The findings, which were recently reported in the journal Eurosurveillance, are consistent with earlier results reported in the United States. The European study combined data from five countries, according to CIDRAP News.
The vaccine’s effectiveness against influenza B was estimated to be approximately 78 percent, but only around 62 percent and 42 percent against the two common strains of influenza. Overall, the vaccines effectiveness is estimated to be approximately 62 percent.
Navarre, Spain, reported an even higher effectiveness rate against influenza B. The vaccine stopped the virus in 86 percent of cases, according to an additional report.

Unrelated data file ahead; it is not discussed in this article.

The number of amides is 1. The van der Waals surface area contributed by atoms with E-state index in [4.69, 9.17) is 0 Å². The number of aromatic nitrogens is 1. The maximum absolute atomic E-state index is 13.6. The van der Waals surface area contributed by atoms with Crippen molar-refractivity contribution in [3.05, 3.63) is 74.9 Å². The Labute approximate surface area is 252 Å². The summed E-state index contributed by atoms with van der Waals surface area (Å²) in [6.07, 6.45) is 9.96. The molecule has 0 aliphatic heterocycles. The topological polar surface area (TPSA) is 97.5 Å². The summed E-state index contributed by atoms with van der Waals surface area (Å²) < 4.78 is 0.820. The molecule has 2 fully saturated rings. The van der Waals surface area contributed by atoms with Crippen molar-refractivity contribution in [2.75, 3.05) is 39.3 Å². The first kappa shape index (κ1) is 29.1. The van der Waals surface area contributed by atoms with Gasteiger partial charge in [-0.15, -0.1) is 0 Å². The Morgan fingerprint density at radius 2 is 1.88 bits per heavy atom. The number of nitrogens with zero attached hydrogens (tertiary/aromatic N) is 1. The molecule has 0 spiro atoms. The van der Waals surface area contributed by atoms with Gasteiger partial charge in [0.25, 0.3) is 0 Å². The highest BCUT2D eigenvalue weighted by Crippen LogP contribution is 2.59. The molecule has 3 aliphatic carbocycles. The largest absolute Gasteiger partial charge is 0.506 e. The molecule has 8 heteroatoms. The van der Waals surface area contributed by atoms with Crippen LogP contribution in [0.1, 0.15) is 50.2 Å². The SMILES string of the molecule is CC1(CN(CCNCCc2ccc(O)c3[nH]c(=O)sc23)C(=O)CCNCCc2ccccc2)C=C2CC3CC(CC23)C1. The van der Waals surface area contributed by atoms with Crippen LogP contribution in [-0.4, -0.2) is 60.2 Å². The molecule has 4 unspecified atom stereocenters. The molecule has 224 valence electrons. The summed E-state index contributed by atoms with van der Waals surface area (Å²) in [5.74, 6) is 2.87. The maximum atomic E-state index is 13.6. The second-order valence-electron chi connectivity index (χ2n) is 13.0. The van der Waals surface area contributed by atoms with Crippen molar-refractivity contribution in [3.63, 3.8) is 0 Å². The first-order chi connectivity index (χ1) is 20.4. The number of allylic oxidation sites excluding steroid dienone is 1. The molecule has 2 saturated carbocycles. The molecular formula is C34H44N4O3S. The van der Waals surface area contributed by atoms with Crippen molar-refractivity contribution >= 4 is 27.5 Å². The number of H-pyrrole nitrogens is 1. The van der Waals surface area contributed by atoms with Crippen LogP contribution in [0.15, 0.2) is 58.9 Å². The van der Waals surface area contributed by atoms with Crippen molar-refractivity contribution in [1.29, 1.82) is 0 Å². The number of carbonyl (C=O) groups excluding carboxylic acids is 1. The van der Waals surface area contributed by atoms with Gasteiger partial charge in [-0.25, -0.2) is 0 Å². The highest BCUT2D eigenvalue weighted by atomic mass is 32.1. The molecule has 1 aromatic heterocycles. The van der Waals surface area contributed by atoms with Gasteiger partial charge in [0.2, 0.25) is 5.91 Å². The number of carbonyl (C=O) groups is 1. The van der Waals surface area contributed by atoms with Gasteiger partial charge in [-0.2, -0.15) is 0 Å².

Both studies parallel a January effectiveness report produced by the U.S. Centers for Disease Control and Prevention. The CDC early-season estimate showed the vaccine to be 70 percent effective against type B in the United States and 55 percent against type A. Overall, it was 62 percent effective, CIDRAP News reports.
The Eurosurveillance report is accompanied by an editorial discussing the difficulties in assessing the effectiveness of vaccines made from inactive flu, including recent evidence that having a good match between circulating strains and vaccine does not necessarily lead to increased effectiveness.